May 14, 2004

Careers in Aviation: C-130 Captain, USAF

C-130For the inaugural edition of Careers in Aviation I interviewed Tom a captain in the United States Air Force. Tom also happens to be a good friend of mine.

When did you know you wanted to learn to fly?
I grew up right down the road from the Galion Airport--a small municipal airfield. From age 4 on I think I went down to sit on the side of the runway and watch the planes take-off and land. I'm not sure if I can give you a good idea how many hours of my young life I sat down there and watched. Flying has always intrigued me--but I think I could trace it back to then.

Where did you learn to fly?
All my training is military except for a few hours at the Galion Airport. I started by learning and then soloing in a glider at the Air Force Academy in Colorado Springs. I also soloed in a Cessna 172 there. Then it was to pilot training. I started in a Cessna T-37 twin engine jet in Enid, Oklahoma (Vance AFB) and then went to Corpus Christi, TX (Naval Air Station Corpus Christi) to fly the T-44 (Beechcraft 90 Queen-airs). That's where I got my wings, and the total time for T-37 and T-44's was just over a year. Then it was 5 more months learning C-130's at Little Rock AFB, AR before I went to my first operational flying assignment at Pope Air Force Base, NC.

What type of plane do you typically fly? What do you like, dislike about that plane?
Almost all my flight time is in the Lockheed C-130 Hercules, which I am an instructor in and have over 2200 hours. I love it because it is very versatile and forgiving, is capable of multiple missions, and has taken me in and out of some really cool places. The only downside to it is that sometimes I wish it was a little faster!

What is your most exciting flying experience?
I would have to say still the coolest thing I have done in the air is flying formation in the T-37 at pilot training. It still amazes me that in 6 months you go from barely being able to fly the plane at all to being proficient in flying it 3 feet from another plane right next to you and doing maneuvers from this position as well--very cool for sure. It the C-130, flying low level (300 feet AGL) mountain routes is tops.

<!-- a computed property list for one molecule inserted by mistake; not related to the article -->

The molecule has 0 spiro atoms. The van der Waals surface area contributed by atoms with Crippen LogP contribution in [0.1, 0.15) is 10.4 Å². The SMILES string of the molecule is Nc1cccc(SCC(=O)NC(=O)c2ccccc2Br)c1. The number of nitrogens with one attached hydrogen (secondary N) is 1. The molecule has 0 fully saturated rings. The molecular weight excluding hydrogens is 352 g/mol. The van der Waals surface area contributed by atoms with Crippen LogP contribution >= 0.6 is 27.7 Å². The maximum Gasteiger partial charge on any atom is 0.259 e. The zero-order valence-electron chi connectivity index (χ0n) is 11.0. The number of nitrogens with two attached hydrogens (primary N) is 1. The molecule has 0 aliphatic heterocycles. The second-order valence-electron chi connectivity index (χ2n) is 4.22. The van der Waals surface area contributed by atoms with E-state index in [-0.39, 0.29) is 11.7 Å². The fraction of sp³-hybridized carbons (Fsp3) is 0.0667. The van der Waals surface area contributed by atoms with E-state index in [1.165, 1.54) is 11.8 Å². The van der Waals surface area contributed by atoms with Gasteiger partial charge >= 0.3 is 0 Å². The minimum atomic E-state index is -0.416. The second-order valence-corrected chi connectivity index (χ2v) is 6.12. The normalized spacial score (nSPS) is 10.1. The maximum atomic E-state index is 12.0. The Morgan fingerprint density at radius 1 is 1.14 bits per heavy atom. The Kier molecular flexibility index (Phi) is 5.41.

adak.jpgI have a wonderful aerial photograph from your website, on my desktop (shown to the right). Is aerial photography something you think you will pursue?
I always take a camera when I fly in Alaska as there is no telling what we will see--and I usually take one anytime I'm off-station as well. Its the times I don't have one that I am bitter about like flying over Yosemite Valley and not having my camera handy. However, I doubt that this will ever become my photographic specialty. Equipment to specialize in that is very expensive.

Tells about your aviation career. What are you doing now and what do you plan to be doing in the near and distant future?
Right now I am working more at a desk than the airplane, but that will change in September. I'm going to Little Rock AFB to teach initial pilots how to fly the C-130. lots of flying time comes with that and I'm sure I will become a much better pilot by teaching these totally inexperienced guys as well. Most Air Force pilots who stay in one airframe for 6 years or more end up eventually teaching brand new guys to that aircraft, so this is a common assignment for someone in my shoes.

Would you recommend this career path to others?
Definitely, I have been all over the world and had so many opportunities that other people never have. Sometimes like any career, it can get old, but it only takes a great flight on a beautiful day to remind you how fortunate you are.

If you had one full day to fly, where would you go, what would you do?
Weather of course would be perfect, and I would take off in a C-130 from Elmendorf, head to Valdez and back through the mountains, and then to Cape Lisburne on the Arctic Ocean for a dirt assault runway landing. On the way home I would drop into the mountains around Mt McKinley for a short low-level before heading back to Elmendorf! Afterwards my crew would head to a good restaurant, share some food and beer, and make fun of sissy sports like soccer!

Note: For my readers that last comment was a slam on a favorite sport of mine. The opinions of the interviewee do not necessarily represent those of the interviewer.

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